MO: SOPA (or the Stop Online Piracy Act) has been getting a lot of attention these past few weeks. As someone who deals with intellectual property law issues, what do you think of SOPA and what are the possible implications for entrepreneurs if the bill is passed?

Tripp: SOPA, and its European cousin ACTA (the Anti-Counterfeiting Trade Agreement), has many potential chilling affects on Internet commerce. For one, it brings a sledgehammer to a problem that deserves a scalpel. For years, legal standards required a state of mind to prove egregious misappropriations of property. SOPA is the most recent, and largest, foray into strict liability for intellectual property offenses, which means motive is not required. Tack on the fact that the United States government has, for nearly 20 years, had an explicit policy of staying out of Internet affairs, SOPA is a 180° turn on Internet policy. The ability to completely shut down an entire website for even a single violation of intellectual property, even if accidental, will tie up vast amounts of for fear of violating someone’s intellectual property somewhere. While marginally this may not appear to be a significant problem, because SOPA also applies to referring websites, with the ability to shut them down as well, the aggregate effect of the legislation will have significant chilling effects to online discourse and commerce.

MO: If your best friend was about to start a new business what advice would you give them?

Tripp: My father always told me, “Find something you’re good at, and don’t do it for free.” I have expanded that rule into 3 rules: First, you have to love what you do. If you don’t like doing what you do, you’re not going to be doing it for long. People know when you hate your job, and they don’t want to hire somebody that hates doing that type of work. Secondly, find something you do better than anybody else, and don’t be afraid to brag about. The era of the full-service business is over. The proliferation of information on Internet has made it easier than ever for anyone to be able to do basic tasks on an acceptable level. They are looking for somebody that excels in an area, and they are willing to pay that person. So if you’re the best, tell somebody, because the person that’s looking for the best is not necessarily going to know that it’s you unless somebody tells them. Finally, ditch the rest. If you were already the best at one thing, it is not worth your time to do everything else. Take the time to find someone to help you out in the areas that you need help and trust that person to handle that task. Give them just enough rope to hang themselves, and if it doesn’t work out start looking for someone else sooner rather than later. As one of my business school professors once said: hire slow, fire fast. If you keep these 3 rules in mind, you will be successful.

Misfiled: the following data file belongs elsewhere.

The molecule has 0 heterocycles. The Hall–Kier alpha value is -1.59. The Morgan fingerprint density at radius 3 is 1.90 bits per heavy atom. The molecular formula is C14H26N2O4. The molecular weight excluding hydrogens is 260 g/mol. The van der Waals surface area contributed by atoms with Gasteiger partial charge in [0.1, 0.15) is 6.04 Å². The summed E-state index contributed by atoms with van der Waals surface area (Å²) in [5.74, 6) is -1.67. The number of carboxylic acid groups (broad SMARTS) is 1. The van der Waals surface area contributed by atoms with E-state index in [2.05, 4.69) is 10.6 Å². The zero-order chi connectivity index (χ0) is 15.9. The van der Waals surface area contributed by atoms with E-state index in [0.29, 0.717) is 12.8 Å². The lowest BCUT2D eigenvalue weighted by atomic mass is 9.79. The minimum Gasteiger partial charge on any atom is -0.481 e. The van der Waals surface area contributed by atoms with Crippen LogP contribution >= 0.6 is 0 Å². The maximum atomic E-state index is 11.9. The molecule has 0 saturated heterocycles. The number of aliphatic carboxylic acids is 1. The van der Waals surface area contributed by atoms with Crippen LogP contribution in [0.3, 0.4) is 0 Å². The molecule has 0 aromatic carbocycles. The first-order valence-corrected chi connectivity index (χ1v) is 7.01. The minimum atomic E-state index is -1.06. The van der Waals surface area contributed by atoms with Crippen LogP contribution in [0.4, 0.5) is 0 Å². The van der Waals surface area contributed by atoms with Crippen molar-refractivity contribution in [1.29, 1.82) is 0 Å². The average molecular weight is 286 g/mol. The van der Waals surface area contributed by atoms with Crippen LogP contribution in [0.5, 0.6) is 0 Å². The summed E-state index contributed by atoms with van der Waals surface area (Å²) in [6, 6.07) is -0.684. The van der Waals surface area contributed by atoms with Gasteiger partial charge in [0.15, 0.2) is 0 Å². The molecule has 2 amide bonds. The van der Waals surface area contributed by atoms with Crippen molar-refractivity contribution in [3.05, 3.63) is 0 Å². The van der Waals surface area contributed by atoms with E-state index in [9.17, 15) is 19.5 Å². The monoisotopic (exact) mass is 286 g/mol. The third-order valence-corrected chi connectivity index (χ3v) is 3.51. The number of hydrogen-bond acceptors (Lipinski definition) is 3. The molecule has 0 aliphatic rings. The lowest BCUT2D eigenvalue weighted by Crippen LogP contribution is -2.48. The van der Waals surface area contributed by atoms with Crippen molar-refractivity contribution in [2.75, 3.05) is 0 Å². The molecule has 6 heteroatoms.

MO: What have been the challenges of changing the traditional legal industry model?

Tripp: The biggest problem that I run into it is often that consumers have been conditioned to expect legal services to be expensive, unpredictable, and inconsistent. An overwhelming majority of lawyers provide fantastic legal representation, but there’s a disconnect when it comes to paying for those services. The billable hour standard has been the industry standard for only a generation, but nearly everyone expects to pay their attorney based on the time they spend on their case. Many clients will pay their attorney the same amount whether they win or lose the case. If you bought a car, and that car broke down as you were leaving the dealer lot, you would expect a refund. Why don’t we expect the same thing for attorneys? Encouraging clients to expect better has been one of the most difficult things I’ve run into.